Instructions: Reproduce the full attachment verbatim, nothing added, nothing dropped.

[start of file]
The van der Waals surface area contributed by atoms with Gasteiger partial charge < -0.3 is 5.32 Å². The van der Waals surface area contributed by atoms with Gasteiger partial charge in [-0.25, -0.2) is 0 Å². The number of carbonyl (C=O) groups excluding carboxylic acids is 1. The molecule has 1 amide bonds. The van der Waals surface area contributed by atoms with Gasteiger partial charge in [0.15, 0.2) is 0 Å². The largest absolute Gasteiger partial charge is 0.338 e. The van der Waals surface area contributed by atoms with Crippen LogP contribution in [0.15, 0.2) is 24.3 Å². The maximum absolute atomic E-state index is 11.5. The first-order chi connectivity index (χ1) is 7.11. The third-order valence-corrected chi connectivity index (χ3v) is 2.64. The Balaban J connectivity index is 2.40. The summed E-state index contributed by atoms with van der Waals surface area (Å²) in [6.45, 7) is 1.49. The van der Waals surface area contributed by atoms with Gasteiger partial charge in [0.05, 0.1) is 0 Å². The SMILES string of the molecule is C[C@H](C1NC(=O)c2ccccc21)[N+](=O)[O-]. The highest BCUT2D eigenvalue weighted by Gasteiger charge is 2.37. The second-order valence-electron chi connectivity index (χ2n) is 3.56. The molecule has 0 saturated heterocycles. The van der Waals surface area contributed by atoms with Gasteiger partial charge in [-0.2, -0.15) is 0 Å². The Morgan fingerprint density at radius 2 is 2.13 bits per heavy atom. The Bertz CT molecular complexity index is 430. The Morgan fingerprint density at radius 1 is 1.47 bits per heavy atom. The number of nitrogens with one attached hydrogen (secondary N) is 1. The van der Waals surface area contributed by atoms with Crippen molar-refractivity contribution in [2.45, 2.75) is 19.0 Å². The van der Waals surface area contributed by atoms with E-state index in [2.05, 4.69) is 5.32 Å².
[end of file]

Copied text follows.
The van der Waals surface area contributed by atoms with Gasteiger partial charge < -0.3 is 5.32 Å². The van der Waals surface area contributed by atoms with Gasteiger partial charge in [-0.25, -0.2) is 0 Å². The number of carbonyl (C=O) groups excluding carboxylic acids is 1. The molecule has 1 amide bonds. The van der Waals surface area contributed by atoms with Gasteiger partial charge in [0.15, 0.2) is 0 Å². The largest absolute Gasteiger partial charge is 0.338 e. The van der Waals surface area contributed by atoms with Crippen LogP contribution in [0.15, 0.2) is 24.3 Å². The maximum absolute atomic E-state index is 11.5. The first-order chi connectivity index (χ1) is 7.11. The third-order valence-corrected chi connectivity index (χ3v) is 2.64. The Balaban J connectivity index is 2.40. The summed E-state index contributed by atoms with van der Waals surface area (Å²) in [6.45, 7) is 1.49. The van der Waals surface area contributed by atoms with Gasteiger partial charge in [0.05, 0.1) is 0 Å². The SMILES string of the molecule is C[C@H](C1NC(=O)c2ccccc21)[N+](=O)[O-]. The highest BCUT2D eigenvalue weighted by Gasteiger charge is 2.37. The second-order valence-electron chi connectivity index (χ2n) is 3.56. The molecule has 0 saturated heterocycles. The van der Waals surface area contributed by atoms with Gasteiger partial charge in [-0.2, -0.15) is 0 Å². The Morgan fingerprint density at radius 2 is 2.13 bits per heavy atom. The Bertz CT molecular complexity index is 430. The Morgan fingerprint density at radius 1 is 1.47 bits per heavy atom. The number of nitrogens with one attached hydrogen (secondary N) is 1. The van der Waals surface area contributed by atoms with Crippen molar-refractivity contribution in [2.45, 2.75) is 19.0 Å². The van der Waals surface area contributed by atoms with E-state index in [2.05, 4.69) is 5.32 Å².